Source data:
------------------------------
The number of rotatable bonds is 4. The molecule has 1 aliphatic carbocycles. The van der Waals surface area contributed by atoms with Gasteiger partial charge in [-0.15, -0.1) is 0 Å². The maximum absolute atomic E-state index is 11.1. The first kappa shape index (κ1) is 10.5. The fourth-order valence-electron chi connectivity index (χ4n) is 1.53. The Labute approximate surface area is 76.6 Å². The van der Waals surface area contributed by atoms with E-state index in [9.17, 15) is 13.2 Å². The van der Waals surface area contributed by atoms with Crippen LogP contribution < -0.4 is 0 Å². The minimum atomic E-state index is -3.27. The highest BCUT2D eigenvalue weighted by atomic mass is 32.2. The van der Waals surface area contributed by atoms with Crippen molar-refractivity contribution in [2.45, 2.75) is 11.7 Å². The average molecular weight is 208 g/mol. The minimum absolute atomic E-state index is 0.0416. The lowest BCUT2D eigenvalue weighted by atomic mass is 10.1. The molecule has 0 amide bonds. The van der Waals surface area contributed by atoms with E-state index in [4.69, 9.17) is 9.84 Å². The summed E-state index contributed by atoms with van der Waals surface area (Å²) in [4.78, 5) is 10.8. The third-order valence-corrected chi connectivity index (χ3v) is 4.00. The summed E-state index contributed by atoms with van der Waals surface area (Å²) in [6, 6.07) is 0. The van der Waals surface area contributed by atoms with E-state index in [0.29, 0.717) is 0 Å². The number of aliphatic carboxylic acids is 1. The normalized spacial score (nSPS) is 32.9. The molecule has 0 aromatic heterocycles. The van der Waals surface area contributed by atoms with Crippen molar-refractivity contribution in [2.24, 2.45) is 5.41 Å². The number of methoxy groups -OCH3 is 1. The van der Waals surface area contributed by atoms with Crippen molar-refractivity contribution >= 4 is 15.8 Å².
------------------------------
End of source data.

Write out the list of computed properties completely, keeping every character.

The number of rotatable bonds is 4. The molecule has 1 aliphatic carbocycles. The van der Waals surface area contributed by atoms with Gasteiger partial charge in [-0.15, -0.1) is 0 Å². The maximum absolute atomic E-state index is 11.1. The first kappa shape index (κ1) is 10.5. The fourth-order valence-electron chi connectivity index (χ4n) is 1.53. The Labute approximate surface area is 76.6 Å². The van der Waals surface area contributed by atoms with E-state index in [9.17, 15) is 13.2 Å². The van der Waals surface area contributed by atoms with Crippen LogP contribution < -0.4 is 0 Å². The minimum atomic E-state index is -3.27. The highest BCUT2D eigenvalue weighted by atomic mass is 32.2. The van der Waals surface area contributed by atoms with Crippen molar-refractivity contribution in [2.45, 2.75) is 11.7 Å². The average molecular weight is 208 g/mol. The minimum absolute atomic E-state index is 0.0416. The lowest BCUT2D eigenvalue weighted by atomic mass is 10.1. The molecule has 0 amide bonds. The van der Waals surface area contributed by atoms with E-state index in [4.69, 9.17) is 9.84 Å². The summed E-state index contributed by atoms with van der Waals surface area (Å²) in [4.78, 5) is 10.8. The third-order valence-corrected chi connectivity index (χ3v) is 4.00. The summed E-state index contributed by atoms with van der Waals surface area (Å²) in [6, 6.07) is 0. The van der Waals surface area contributed by atoms with E-state index in [0.29, 0.717) is 0 Å². The number of aliphatic carboxylic acids is 1. The normalized spacial score (nSPS) is 32.9. The molecule has 0 aromatic heterocycles. The van der Waals surface area contributed by atoms with Crippen molar-refractivity contribution in [2.24, 2.45) is 5.41 Å². The number of methoxy groups -OCH3 is 1. The van der Waals surface area contributed by atoms with Crippen molar-refractivity contribution >= 4 is 15.8 Å².